Although the technology is not exactly new, I still find the look of a spokeless/hubless bike wheel somewhat spell-binding. When combined with a frame design that wouldn't look out of place on the pages of a Marvel comic strip, the effect seems positively extra-terrestrial. Such is the case with the INgSOC concept from Edward Kim and Benny Cemoli, a very strange-looking human/electric two-wheeler design sporting sharp lines and some dangerous-looking edges.

The popular and trusted diamond frame design has served bicycles and riders well for more than a hundred years. Nevertheless, designers regularly attempt to break away from this successful shaping - examples of such diversions include Raleigh's iconic Chopper from the 1970s, the strangely pleasing arc frame of the PiCycle, the frankly odd RoundTail and the design that combines classic (if all-but-abandoned) styling with modern technology, the YikeBike.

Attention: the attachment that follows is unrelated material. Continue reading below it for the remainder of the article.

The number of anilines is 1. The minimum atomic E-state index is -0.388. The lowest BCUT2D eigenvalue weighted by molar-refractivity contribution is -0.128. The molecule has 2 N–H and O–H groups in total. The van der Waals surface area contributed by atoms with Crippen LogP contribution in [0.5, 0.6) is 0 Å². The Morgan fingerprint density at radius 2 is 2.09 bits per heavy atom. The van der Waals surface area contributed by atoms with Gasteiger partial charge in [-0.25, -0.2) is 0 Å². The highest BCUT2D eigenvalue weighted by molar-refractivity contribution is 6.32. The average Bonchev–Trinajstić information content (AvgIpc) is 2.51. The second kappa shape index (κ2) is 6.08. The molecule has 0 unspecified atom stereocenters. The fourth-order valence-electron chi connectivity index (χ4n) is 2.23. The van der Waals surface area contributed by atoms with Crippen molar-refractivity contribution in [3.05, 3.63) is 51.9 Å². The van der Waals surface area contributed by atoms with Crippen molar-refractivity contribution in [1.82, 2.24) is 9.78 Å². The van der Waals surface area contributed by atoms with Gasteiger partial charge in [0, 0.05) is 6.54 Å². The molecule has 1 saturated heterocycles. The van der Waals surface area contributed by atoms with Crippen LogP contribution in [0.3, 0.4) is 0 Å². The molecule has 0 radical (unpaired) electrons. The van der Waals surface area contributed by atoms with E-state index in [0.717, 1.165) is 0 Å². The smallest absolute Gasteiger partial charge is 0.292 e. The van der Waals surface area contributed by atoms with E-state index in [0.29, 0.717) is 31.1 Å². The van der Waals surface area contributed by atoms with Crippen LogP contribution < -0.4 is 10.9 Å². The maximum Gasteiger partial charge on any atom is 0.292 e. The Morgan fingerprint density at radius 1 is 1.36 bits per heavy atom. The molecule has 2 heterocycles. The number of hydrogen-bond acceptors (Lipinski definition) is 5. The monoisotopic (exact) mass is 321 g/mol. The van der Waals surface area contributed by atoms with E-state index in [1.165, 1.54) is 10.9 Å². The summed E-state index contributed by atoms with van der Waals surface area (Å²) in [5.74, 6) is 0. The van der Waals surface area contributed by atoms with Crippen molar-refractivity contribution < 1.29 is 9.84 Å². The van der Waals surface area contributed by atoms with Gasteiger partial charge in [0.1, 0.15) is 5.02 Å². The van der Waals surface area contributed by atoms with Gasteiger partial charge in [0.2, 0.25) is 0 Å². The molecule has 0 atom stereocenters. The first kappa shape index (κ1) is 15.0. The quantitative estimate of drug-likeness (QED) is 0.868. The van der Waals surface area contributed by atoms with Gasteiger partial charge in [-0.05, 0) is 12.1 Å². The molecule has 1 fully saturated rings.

The INgSOC bike's frame looks like a bony alien finger pointing the way forward. Behind the seat is a removable battery pack, with a battery charge level indicator on the handle. This is the power source for the bike's electric motor underneath. The rider could choose to zip through traffic powered solely by the motor, or ensure a smooth pedal action by getting some assistance from the motor, or pedal only for those occasions when the battery runs dry or the cyclist feels like keeping fit. While in pedal-only mode, some of the energy generated by the rider would be directed to the battery pack to charge it.

The designers see frame strength being supplied by lightweight carbon fiber reinforced polymer that's been specially cured to improve core strength. Kim and Cemoli say that INgSOC offers the flexible handling and comfort qualities offered by more traditional bikes while also benefiting from the aerodynamics of triathlon designs.

There's a smartphone dock on the hump of the upper part of the frame to keep the rider in touch with the world while on the move or perhaps act as a GPS or wireless performance monitor. Lighting is included in the design, with direction indicators built-in.

Although still a concept at the moment, the designers are currently looking into taking the INgSOC rendering to the prototyping stage with the help of Steven Mora from Digital Fabrications Laboratory at the University of New Mexico. Progress updates will appear on the design blog.

Source: Inhabitat